Burns and Mrs Dunlop

I spent Saturday at the always-enjoyable annual Centre for Robert Burns Studies annual conference. The main feature of the day was the launch of Murray Pittock’s two volumes on James Johnson’s Scots’ Musical Museum, the latest instalment of the the Editing Robert Burns for the 21st Century project, and certain to be valuable resources as I move into looking at Burns’s creative work.

Perhaps one of the more thought-provoking papers, however, was a re-examination of the nature of Burns’s relationship with Mary Campbell, more often known as ‘Highland Mary’. While the core of the paper was interesting in itself, what really caught my attention was the speaker’s somewhat negative take on the potential role of Frances Dunlop in a far-reaching and entangled web of Campbell conspiracy, and her relationship with Burns.

Having spent several months similarly exploring a re-framing of the friendship between Mrs Dunlop and the poet, I realised that my take was very different. As we approach Burns night, with thousands of suppers due to take place around the world, I’ve come to realised that among all the Addresses to the Lassies that will be delivered, Frances Dunlop will likely be largely neglected as one of those lasses. And yet, there’s an argument to be made for her being one of the most influential individuals in Burns’s life.

The friendship between Burn and Dunlop is, to my mind, unlike any other he maintained. She was nearly 30 years older than he, a widowed mother of 13 by the time they became acquainted, and of a different generation with very clear ideas about propriety. What they did share, though, was the painful experiences of melancholy.

Following her husband’s death, and loss of family lands due to her son’s financial mismanagement, Frances fell into a deep depression in the summer of 1786. As she emerged, she was gifted a copy of Burns’s Poems Chiefly in the Scottish Dialect. Among the lines printed there, she found solace and encouragement; she particularly took comfort in ‘The Cotter’s Saturday Night’, being so much moved that she wrote to Burns to express her admiration and order further copies of his volume to gift to friends.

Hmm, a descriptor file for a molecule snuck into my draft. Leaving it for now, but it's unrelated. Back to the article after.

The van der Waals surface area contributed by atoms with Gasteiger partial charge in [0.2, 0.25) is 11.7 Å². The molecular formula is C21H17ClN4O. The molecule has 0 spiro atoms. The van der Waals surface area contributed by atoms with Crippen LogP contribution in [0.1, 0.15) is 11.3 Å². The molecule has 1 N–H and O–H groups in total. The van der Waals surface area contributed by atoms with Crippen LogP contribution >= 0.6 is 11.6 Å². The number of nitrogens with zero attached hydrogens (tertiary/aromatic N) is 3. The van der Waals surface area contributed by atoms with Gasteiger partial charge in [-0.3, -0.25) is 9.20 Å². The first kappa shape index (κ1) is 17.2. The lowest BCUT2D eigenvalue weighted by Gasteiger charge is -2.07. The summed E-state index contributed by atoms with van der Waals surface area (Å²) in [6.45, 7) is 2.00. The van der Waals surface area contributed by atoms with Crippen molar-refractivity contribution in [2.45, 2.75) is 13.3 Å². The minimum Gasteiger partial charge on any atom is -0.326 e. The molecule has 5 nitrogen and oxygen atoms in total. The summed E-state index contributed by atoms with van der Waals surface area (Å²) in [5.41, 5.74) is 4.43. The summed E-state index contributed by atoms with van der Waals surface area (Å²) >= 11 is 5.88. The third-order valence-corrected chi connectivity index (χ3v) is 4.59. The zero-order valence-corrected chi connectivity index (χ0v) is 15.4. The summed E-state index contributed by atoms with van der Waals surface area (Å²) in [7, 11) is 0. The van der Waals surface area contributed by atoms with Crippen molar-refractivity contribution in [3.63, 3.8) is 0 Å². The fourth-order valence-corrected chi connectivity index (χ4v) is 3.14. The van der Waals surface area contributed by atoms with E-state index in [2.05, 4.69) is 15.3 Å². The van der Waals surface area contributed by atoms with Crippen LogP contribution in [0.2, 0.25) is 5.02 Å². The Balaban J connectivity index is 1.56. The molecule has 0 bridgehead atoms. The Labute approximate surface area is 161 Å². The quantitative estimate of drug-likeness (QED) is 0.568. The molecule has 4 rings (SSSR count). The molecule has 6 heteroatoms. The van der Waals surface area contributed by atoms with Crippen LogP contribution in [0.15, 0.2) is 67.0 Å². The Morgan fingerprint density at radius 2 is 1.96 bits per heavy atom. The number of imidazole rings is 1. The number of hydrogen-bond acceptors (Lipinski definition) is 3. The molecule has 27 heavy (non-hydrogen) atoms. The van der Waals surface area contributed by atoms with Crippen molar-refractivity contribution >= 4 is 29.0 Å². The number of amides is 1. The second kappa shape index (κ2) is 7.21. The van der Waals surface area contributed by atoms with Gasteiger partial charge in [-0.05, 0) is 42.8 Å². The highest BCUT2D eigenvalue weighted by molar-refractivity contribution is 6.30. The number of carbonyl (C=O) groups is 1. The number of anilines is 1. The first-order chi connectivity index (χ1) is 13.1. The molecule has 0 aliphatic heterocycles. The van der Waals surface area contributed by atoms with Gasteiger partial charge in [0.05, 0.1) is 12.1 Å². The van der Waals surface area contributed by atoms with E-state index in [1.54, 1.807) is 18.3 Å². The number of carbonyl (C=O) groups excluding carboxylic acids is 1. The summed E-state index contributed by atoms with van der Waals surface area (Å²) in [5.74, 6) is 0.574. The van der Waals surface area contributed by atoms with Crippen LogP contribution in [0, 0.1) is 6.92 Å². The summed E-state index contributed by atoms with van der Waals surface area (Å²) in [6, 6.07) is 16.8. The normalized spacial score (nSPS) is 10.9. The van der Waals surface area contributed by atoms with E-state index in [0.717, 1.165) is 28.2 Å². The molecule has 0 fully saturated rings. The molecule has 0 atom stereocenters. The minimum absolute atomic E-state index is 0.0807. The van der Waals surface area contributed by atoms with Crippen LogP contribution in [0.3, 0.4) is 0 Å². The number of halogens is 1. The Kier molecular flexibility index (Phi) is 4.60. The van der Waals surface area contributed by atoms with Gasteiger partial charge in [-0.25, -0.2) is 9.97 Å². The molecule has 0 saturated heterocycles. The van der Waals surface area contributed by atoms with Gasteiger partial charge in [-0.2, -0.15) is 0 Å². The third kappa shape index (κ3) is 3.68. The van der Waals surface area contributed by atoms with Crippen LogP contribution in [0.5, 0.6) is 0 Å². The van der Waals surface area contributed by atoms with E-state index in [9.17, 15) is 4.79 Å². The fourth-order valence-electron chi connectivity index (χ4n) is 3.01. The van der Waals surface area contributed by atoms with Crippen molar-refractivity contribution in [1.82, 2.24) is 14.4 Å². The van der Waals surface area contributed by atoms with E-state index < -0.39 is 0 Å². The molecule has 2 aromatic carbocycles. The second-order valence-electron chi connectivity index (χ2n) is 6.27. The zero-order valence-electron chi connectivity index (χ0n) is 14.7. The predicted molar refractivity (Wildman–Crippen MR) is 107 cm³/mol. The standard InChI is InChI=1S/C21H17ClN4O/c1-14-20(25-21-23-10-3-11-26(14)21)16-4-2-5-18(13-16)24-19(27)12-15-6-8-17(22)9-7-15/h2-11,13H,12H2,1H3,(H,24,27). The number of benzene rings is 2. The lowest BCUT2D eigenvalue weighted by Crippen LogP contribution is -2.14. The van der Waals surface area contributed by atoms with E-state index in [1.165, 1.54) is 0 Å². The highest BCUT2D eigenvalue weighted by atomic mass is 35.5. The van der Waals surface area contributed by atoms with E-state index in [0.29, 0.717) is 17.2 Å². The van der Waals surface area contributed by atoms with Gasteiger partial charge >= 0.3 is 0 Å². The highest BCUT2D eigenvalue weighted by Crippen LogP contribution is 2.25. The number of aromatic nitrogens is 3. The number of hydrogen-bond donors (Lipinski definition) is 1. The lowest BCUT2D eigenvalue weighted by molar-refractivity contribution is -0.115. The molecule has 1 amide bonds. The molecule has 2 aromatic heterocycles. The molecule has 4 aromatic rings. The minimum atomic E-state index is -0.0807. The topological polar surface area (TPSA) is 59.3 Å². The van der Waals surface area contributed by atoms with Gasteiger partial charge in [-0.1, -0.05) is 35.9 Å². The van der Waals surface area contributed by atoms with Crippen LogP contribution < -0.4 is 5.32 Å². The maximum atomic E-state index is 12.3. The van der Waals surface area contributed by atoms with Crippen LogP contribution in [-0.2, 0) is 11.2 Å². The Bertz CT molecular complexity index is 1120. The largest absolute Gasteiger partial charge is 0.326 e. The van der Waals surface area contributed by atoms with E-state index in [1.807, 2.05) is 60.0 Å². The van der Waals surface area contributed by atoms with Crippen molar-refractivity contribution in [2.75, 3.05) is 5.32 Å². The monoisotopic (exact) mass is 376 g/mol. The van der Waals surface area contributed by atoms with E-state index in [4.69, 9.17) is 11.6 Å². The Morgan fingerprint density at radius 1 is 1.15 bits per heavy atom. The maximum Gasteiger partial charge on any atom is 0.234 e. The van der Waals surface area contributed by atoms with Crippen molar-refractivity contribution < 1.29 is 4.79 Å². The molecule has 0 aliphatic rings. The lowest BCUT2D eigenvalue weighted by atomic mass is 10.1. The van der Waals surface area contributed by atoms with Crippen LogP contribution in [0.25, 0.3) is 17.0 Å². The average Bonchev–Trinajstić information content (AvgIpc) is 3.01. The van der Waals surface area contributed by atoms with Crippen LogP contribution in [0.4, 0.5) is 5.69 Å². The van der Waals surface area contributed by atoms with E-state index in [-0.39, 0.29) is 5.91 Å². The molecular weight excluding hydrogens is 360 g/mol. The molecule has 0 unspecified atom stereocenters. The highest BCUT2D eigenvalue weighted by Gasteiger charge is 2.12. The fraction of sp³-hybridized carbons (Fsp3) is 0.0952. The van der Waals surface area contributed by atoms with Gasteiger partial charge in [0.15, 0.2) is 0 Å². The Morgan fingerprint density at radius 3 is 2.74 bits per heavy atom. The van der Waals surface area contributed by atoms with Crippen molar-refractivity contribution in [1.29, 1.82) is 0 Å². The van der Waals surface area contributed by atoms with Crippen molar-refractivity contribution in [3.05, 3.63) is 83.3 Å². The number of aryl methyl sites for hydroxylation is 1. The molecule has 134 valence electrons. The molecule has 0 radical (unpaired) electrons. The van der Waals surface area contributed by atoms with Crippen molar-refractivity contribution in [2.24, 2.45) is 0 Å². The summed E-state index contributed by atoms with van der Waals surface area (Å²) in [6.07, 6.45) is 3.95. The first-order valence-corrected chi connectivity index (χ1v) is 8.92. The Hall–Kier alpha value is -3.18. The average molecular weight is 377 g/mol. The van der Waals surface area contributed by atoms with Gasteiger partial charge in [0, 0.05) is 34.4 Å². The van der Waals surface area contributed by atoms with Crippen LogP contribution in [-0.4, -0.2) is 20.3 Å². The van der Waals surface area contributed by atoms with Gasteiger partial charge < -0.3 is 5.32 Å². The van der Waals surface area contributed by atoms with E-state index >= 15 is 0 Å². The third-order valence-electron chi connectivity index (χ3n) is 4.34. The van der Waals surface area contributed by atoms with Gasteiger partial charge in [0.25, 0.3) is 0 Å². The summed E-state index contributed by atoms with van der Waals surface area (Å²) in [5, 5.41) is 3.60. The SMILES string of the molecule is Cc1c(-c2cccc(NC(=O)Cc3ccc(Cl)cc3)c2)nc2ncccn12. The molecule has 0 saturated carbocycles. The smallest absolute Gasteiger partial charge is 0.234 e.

From this letter grew a friendship that would survive until Burns’s death, ten years later, spanning more than two hundred letters and several visits by the bard to Dunlop’s home. As the formality softens across the first few letters, what becomes evident that the glue in their friendship is the shared experience of melancholy.

At the time, melancholy was a somewhat fashionable condition – being melancholic signalled you as a sensitive individual, marked you as intelligent, something special – so it was not uncommon for melancholic symptoms to be feigned. But in the same way that we might talk about feeling depressed now, it is often without a real understanding of what it means to be affected by the condition. In Dunlop, Burns had found someone who did understand.

Consequently, Burns writes to Dunlop more often than any other individual during times of abnormal mood. Over the course of their letters, we see them comfort and counsel each other through difficult times and episodes of melancholy (some of which we would now consider true clinical depression). As one critic puts it, Dunlop becomes Burns’s ‘‘friend, confidante, correspondent, critic, advocate and surrogate mother’. She offers support and guidance, she helps him come to terms with the nature of his disordered moods and their role in his creativity, she even offers some critical advice on new poetic compositions (not that he always takes her advice!).

Frances Dunlop is truly a fascinating woman, her relationship with Burns pivotal in his development as a person and a poet. And yet, she remains largely ignored in comparison to the other women in Burns’s life, probably because there’s no possibility of romance or scandal in their relationship.

Certainly a comment on where the focus of years of Burns studies has lain. Perhaps also a commentary of how society judges the value of a woman?

A fuller exploration of the Burns-Dunlop relationship with a focus on their mental health can be found here.


2 thoughts on “Burns and Mrs Dunlop

  1. Pingback: All good things… – Blue Devilism

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